50:37Mark Herschberg is the author of The Career Toolkit, Essential Skills for Success That No One Taught You. From tracking criminals and terrorists on the dark web to creating marketplaces and new authentication systems, Mark has spent his career launching and developing new ventures at startups and Fortune 500s and in academia. In this episode Mark shares his approach for podcasting and how he used podcasts as a way to build an audience for his upcoming book. The Importance of PodcastsWhen Mark started writing his book he first reached out to his friend, Dorie Clark. Dorie has written a number of bestselling business books. She said, podcasts, podcasts, podcasts.If you think about when some big celebrity comes out and they've got a new movie, what do they do? They go on the late night talk show circuits. Podcasts are the standard for authors. Mark approached it very systematically and created a list of over 500 podcasts from the topics in his book.In the career toolkit, he covers 10 different skills. There's a chapter on networking, a chapter on negotiations, a chapter on leadership. So he had 10 different topics to choose from and then he just looked for top podcasts on each specific topic. And from there he looked on websites.Marketing on PodcastsMark says that he thinks no podcast opportunity is bad. Think of it as follows. If you're doing traditional marketing, you’re likely using Facebook or Google. then you're paying a CPC cost per click. Only a few people might click out of a thousand. But when you're doing a podcast, even if that podcast only has 10 people listening to an episode, you have 10 people who are actively engaged with your content.That audience is actively listening to you. They hear about your book, your service, or your product. And it's going to register far more than just some ad that popped up in the corner of their screen. So even when there seems to be a tiny number of listeners for the investment of time, you're going to get just much more attention and much more engagement.Networking Through PodcastingMark says that most people think about networking in a very transactional way. They think I need a job, so I have to go network. However, networking is relationship building. And so when you go out and network, don't think of it as I have to go network today to get a job. Build relationships with people so that down the road, when you need a job or something else, then you can reach out to your network.You're going to want to build that relationship over time. The way you think about doing that is by asking a few questions. What do we have in common? What might be of interest to this person as well as myself? Once you figure that out, you want to do some exploration to understand what is important to this other person. Then you can talk about topics of interest or find activities or common interests for both of you. There is even more information included in this insightful episode. I highly recommend listening to the entire episode. If you would like to learn more about Mark, you can visit his website here.If you found this episode helpful, please share it with someone you think would also benefit.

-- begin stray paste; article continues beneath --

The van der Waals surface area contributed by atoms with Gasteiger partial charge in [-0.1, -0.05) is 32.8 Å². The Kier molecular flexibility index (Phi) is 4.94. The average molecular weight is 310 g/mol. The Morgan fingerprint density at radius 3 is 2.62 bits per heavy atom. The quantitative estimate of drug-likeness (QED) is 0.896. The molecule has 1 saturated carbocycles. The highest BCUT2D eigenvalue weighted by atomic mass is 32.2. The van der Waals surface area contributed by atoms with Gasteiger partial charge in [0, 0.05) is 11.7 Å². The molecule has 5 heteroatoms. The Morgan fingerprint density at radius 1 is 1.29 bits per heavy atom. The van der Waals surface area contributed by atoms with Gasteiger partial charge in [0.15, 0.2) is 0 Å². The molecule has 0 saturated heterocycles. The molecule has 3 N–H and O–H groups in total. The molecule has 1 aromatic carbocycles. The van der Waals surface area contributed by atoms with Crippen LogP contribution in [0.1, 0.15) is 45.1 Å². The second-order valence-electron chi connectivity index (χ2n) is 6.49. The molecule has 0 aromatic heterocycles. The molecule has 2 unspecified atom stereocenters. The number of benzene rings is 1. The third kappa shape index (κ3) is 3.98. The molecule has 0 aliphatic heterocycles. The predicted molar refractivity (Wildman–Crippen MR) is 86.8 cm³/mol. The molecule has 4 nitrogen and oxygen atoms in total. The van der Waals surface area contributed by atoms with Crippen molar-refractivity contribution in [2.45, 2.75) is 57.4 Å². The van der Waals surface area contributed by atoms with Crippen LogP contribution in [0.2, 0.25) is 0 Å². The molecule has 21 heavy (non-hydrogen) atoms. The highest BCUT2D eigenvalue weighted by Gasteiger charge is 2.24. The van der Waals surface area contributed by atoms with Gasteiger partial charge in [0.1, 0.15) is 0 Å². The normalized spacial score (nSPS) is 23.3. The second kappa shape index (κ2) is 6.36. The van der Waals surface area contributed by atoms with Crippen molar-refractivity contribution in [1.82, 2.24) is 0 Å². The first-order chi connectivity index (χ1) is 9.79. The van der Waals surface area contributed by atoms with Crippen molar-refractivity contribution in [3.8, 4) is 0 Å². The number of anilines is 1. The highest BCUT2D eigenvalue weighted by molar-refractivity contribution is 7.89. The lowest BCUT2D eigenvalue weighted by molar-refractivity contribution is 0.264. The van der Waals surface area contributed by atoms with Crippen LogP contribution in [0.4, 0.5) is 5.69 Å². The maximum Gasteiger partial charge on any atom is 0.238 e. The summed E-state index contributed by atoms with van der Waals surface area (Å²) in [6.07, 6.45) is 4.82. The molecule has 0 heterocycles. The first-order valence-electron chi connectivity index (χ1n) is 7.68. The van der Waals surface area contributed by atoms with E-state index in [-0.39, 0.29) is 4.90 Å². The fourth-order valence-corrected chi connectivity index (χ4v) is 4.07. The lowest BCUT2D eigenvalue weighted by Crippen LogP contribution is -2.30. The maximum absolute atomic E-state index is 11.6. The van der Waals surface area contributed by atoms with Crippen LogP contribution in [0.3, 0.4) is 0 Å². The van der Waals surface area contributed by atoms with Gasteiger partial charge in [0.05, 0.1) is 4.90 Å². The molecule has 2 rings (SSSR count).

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438: Shifting Gears with Podcasting